Feds have 'responsibility’ to help Newark pay for bottled water during lead crisis, Booker says

Updated Aug 13, 2019

U.S. Sen. Cory Booker who once led New Jersey’s largest city, co-authored a letter to the federal government on Tuesday urging “immediate assistance” for Newark as officials there distribute bottled water to protect residents from potential lead exposure.

The mass distribution of bottled water began Monday, three days after the U.S. Environmental Protection Agency asked Newark to do so. The quick decision was based on surprising test results that showed water filters at two homes were not eliminating enough lead. About 38,000 filters have been distributed in the city.

“We urge EPA to identify additional resources to offer assistance in providing bottled water to Newark residents in order to ensure a sustained source of clean drinking water while further sampling is conducted,” Booker, U.S. Sen. Robert Menendez, and Reps. Albio Sires and Donald Payne, Jr. said.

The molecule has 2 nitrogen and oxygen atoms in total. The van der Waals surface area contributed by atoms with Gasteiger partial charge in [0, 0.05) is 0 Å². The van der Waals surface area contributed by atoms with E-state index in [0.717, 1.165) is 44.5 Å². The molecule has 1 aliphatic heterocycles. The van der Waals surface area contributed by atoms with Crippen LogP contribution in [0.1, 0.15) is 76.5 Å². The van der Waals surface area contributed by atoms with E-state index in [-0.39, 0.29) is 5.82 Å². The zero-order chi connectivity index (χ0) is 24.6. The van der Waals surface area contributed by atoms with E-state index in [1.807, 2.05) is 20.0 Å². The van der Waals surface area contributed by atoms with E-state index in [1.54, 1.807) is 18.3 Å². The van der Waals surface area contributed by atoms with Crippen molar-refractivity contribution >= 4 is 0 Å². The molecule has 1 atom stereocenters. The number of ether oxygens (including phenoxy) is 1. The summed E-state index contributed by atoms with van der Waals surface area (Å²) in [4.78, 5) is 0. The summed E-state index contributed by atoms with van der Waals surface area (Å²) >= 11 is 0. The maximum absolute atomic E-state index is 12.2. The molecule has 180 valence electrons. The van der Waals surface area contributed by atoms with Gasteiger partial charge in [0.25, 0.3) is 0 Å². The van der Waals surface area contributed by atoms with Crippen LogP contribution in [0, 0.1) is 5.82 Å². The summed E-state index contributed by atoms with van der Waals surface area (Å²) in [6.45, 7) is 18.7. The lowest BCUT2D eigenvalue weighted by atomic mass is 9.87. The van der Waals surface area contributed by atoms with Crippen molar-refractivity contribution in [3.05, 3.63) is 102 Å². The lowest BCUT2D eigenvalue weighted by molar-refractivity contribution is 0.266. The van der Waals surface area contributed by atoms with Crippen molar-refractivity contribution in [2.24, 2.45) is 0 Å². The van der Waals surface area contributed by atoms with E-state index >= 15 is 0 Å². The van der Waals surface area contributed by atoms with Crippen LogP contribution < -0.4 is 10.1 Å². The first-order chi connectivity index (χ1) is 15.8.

Booker, a Democrat and presidential hopeful, served as Newark’s mayor from 2006-2013. Newark’s lead levels spiked in 2017 after faulty water treatment began corroding the city’s old lead pipes and flaking lead into the drinking supply.

The elected leaders’ letter echoes the words of New Jersey Department of Environmental Protection Commission Catherine McCabe who also called on the EPA to step up. The state has provided 20,000 cases of emergency bottled water but officials say they have limited supplies and need help.

The senators and congressmen said the EPA previously said the filters were reliable and had worked to eliminated contamination risks in places such as Flint, Michigan.

“We believe you have a shared responsibility to be a part of that solution," they wrote.

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